Thursday, October 11, 2012

Squaring Off with the Southern Baptists

I hate Southern Baptists. 

Oh, not really.

I hate Southern Baptist preachers.

Well, that’s not exactly true either. 

I sort of hate a handful of Southern Baptist preachers and I have a solid reason for it. 

They’re a--holes.

I’m sorry to say it. I kept trying to think of a more polite word, but I just can’t find one. I’m even sorrier that it’s true that they’re a--holes. 

They may not be bad people, but they have some characteristics that lead them to do evil things, and that annoys me. 

Like the time my five-year-old son came home from one of their functions, afraid he’d go to hell if he weren’t baptized the proper way.  Before he told us, he spent several lying awake worrying that he would “die tonight, wondering if he would go to heaven.”

Before then, I used to try to let well enough alone, but I’ve had enough of the Southern Baptist organization coming after my people and telling them the same thing they told my child, that they were going to hell for being my church. So I don’t pull punches anymore.

In the place I live now, I squared off with the SB minister at the ministerial alliance meeting, and told him I didn’t want him trying to convert every graduating senior of the high school at the baccalaureate. I shook him up enough that he decided to put me on his church’s prayer chain. “We need to pray for the unity of our ministerial alliance, and then he mentioned my name.”    

A friend of mine and a prominent member of my church heard about it and she was pretty mad when she came to see me. “It’s being spread around town,” she said.

It made me laugh.  “It won’t hurt me,” I said. “It will make me look good. I’m a nice guy and everyone knows it, while he is an a--hole, and everyone knows that too.”

In fact, I got a couple of his die-hard members coming to my church because they couldn’t stand him anymore. By the way, soon after this incident, he suddenly left his church and moved out of town on a Sunday afternoon (it’s hard to believe he had problems getting along with his own beloved, exclusively saved flock)

When he quit, I realized my job was going to be more difficult because he wouldn’t be sending me any more of his members.  But it will be okay, I’m sure they’ll find a suitable replacement.

Okay, I’ll confess that I don’t really hate Southern Baptist’s at all. But they are sick and dysfunctional and it’s a contagious disease that they try to pass on to the entire community. 

They’re not the only churches like this, but they’re the biggest.

They intend to be of help. They feed hungry people, and have clothes closets, and will save the same person at least three times in his life. For a people who say they teach grace, they use a lot of fear and shame to motivate themselves and others. 

Most of the members are conscientious and trying to do right. But it also allows a place for more than a few a--holes to be their ministers. 


  1. "For a people who say they teach grace, they use a lot of fear and shame to motivate themselves and others. "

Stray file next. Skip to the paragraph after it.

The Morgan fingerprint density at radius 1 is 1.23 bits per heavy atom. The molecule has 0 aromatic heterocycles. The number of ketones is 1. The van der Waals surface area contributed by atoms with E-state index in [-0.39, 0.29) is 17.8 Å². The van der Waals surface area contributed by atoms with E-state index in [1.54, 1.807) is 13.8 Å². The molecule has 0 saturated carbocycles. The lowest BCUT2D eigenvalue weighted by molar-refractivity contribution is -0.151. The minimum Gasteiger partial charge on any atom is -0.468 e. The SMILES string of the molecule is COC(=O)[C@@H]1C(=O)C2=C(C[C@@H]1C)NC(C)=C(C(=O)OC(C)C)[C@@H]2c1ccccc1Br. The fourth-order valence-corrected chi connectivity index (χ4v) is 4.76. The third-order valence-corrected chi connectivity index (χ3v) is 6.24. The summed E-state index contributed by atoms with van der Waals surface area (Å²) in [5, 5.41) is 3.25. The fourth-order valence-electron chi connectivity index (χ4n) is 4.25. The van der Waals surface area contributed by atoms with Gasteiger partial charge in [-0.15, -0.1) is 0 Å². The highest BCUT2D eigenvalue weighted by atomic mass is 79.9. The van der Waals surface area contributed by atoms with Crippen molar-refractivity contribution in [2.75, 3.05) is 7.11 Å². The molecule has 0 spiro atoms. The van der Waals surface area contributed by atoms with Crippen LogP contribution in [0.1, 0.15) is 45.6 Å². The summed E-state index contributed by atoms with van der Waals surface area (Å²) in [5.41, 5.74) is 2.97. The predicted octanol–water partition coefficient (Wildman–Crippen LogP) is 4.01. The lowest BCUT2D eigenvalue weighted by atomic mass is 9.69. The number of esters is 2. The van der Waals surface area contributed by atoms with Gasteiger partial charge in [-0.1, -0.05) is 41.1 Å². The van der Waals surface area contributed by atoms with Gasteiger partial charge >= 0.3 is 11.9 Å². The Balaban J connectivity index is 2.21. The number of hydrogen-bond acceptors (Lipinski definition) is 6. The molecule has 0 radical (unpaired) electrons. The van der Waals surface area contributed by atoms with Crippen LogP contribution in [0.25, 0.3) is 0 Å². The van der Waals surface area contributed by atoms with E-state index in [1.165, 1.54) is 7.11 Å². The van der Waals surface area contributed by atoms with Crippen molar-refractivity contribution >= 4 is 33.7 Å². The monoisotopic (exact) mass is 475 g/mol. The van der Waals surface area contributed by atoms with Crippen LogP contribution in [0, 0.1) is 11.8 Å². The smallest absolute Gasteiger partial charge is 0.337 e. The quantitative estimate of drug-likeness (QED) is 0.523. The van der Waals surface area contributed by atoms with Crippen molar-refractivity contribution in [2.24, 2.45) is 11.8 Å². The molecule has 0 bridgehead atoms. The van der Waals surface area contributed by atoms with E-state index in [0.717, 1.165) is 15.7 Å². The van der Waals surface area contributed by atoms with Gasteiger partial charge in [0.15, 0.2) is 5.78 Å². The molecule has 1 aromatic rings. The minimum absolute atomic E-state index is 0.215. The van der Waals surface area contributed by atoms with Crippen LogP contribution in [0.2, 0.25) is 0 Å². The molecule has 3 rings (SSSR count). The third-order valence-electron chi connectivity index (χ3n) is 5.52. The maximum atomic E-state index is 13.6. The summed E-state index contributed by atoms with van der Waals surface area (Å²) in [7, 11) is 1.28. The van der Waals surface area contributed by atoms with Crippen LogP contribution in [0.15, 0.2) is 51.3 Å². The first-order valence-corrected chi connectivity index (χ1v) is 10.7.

Sad but often true.

  2. Where we live, there is a little church that formed in the 1950s. They are fundamentalists, and some of the nicest people I have ever known. I think they may be along the same vein of thought as the Southern Baptists you are discussing here.
    One of them told my daughter, now grown but then about 16, that she would go to hell if she held hands with a boy. It upset her terribly, and she is quick to tell the story although she is now nearly 28 and married. It was a defining moment for her, because she is an intelligent woman and was as a girl, and although it upset her, when she recovered from the fear and superstitious panic, it made her angry.
    She turned a cold and critical eye on our faith. I don't think it survived unscathed from her appraisal.

    I am not angry that the comment made her look at her faith. We should all examine why we believe and what we believe. A comfortable pew can be a bad place to sit. I am angry, and I expressed it to the lady who thought she was keeping my hand holding teenage daughter form the gates of hell, because that my beautiful child began that critical examination of her faith from a place of anger and fear. Rather than peeling back the layers of her Sunday School faith and seeing another, deeper more profound message that is waiting to be discovered by we seekers, she went looking like she was rating a movie and looking for inaccuracies.

    And yes, these folks from the fundamentalist church in town do a lot of good. A lot of good and a little irrational fear thrown in for effect.


  3. DM, your daughter reminds me of the Nathaniel in the Bible. When he was told of Jesus of Nazareth, he said, "Nazareth! Can anything good come from there?"

    Jesus greeted him by saying, "Nathaniel, a man in whom there is no guile!"

    You're daughter was right to reject a woman's irrational superstitious belief. I hope that people like your daughter can eventually go on to embrace a much deeper spirituality.

    Thanks for writing in